Ferns: Our Familiar Little Fronds


Polypodium californicum, or California polypody.

By Jainita Patel
San Francisco Park Stewardship Intern

If you take a walk along the Coastal Bluffs in the Presidio and stop just south of the Langdon Court parking lot, across from the battered bunkers and under the pine trees, you’ll find a plant that often goes unnoticed. Right there at your feet will be dozens of Polypodium californicum, or California polypody. So what is it about these wonderful little ferns that made me want to run out and get myself a fern that I could wake up to every morning?

Ferns have been around for a long time—the first ferns appeared easily around 360 million years ago, according to UC Berkeley’s Paleobotanical Lab. Globally, there are over 10,000 species of ferns and 35 of them call the Bay Area home. Some of these include Christmas ferns, Bracken ferns, and Goldback ferns. Ferns love rain so if you go hiking in the winter around the Golden Gate National Parks you’re sure to run into some.

Though each species of fern is unique in its own way, there are a few characteristics that define this type of plant. There is one very unique aspect of a fern that makes it stand out from other plants: its life cycle.

If you’ve ever looked under the fronds of a fern, you may have seen small brown circles covering the undersides. These are small sacs, which contain spores. The plant eventually releases these sacs and once they dry up, much like moss, they release spores into the surrounding area. These spores then grow into a phase of that plant’s life cycle that most people never get to see—the gametophyte stage. This tiny stage of a fern’s life looks nothing like the ferns we’re accustomed to seeing—they appear to be almost like a liverwort—but carry both egg and sperm to create new ferns. Once the gametophyte reaches maturity, it needs water for the sperm to fertilize the eggs, which is why ferns love moist soils. Once the egg is fertilized, soon a curly stem, or a fiddlehead, will appear and unfurl to reveal the fronds we know and love.

Spores on the underside of a fern leaf.

In addition to having a life cycle like no other, some ferns also have rhizomatous stems. This means that when we look at an individual frond, we are actually only seeing a single leaf. The stem itself is usually horizontal and underground. Some fern species have short roots which are attached to the underside of its rhizomatous stem. Because of this, when looking at a large group of fern fronds, there’s a high chance that they’re all just one plant with a massive underground stem system that can cover entire hills.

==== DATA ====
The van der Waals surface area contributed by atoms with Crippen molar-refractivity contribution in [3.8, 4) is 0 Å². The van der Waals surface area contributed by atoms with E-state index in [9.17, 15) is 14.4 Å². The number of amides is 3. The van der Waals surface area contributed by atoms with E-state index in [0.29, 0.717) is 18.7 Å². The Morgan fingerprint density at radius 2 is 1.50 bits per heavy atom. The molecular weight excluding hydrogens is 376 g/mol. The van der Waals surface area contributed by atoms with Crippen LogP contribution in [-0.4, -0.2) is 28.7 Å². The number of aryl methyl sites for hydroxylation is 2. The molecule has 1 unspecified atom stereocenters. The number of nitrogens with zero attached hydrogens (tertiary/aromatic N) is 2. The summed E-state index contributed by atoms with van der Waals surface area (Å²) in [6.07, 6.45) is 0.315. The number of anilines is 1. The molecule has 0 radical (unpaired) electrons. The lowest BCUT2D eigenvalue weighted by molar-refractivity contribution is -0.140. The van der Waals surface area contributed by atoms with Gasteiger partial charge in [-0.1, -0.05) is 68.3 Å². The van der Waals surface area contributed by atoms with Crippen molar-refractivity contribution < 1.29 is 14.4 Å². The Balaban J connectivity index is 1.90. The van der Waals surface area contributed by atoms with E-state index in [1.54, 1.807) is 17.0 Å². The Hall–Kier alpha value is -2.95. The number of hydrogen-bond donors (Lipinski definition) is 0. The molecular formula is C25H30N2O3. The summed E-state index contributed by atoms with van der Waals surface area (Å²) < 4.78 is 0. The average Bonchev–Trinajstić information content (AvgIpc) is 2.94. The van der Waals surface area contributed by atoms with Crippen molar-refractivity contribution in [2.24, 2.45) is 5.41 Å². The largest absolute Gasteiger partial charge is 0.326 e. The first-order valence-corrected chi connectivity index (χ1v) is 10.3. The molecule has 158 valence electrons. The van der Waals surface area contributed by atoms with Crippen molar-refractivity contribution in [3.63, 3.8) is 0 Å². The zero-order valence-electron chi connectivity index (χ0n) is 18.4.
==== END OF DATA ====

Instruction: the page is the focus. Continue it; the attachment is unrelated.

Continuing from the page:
The San Francisco Stewardship team learned this fact the hard way when we paid a visit to Baker Beach to collect ferns for our weekly volunteers to transplant to a different site. Sporting shovels and field gear, we went out to collect ferns, but when we attempted to dig up some of these ferns, our shovels had a hard time piercing the soil. Turns out the entire hill was one massive system of fern stems, and each fern frond was connected to all of the ferns around it! After much effort, we managed to collect about 30 ferns from the hill. One good thing about ferns is that even if you separate a part of its stem from the larger group and plant it somewhere else, if it has roots and part of its rhizomes left, it will take hold. If the conditions are right, you’ll begin to see more fiddleheads and fronds pop up over time.

With these similarities, ferns can be wildly different from one another and grow almost anywhere. The polypody you’ll find at the Presidio Coastal Bluffs doesn’t grow more than two feet off the ground and needs constant water lest they dry up. But the Goldback, which can be found in the Marin Headlands, has a powdery gold substance on the underside of its leaves, which helps it survive the dry season.

Though many ferns around the world have cultural significance, in the Bay Area they’ve mostly been happy to live alongside us and provide a charismatic addition to the natural world around us. The San Francisco Stewardship team is always delighted to find a patch of ferns, so next time you’re on a walk in the Coastal Bluffs or a hike in Marin after it rains, take a look around you for our fern-miliar friends and know that somewhere in the park system we’re nerding out over these fascinating little plants.



Your parks need you now

Your support helps fight climate change and promote park sustainability—please give now.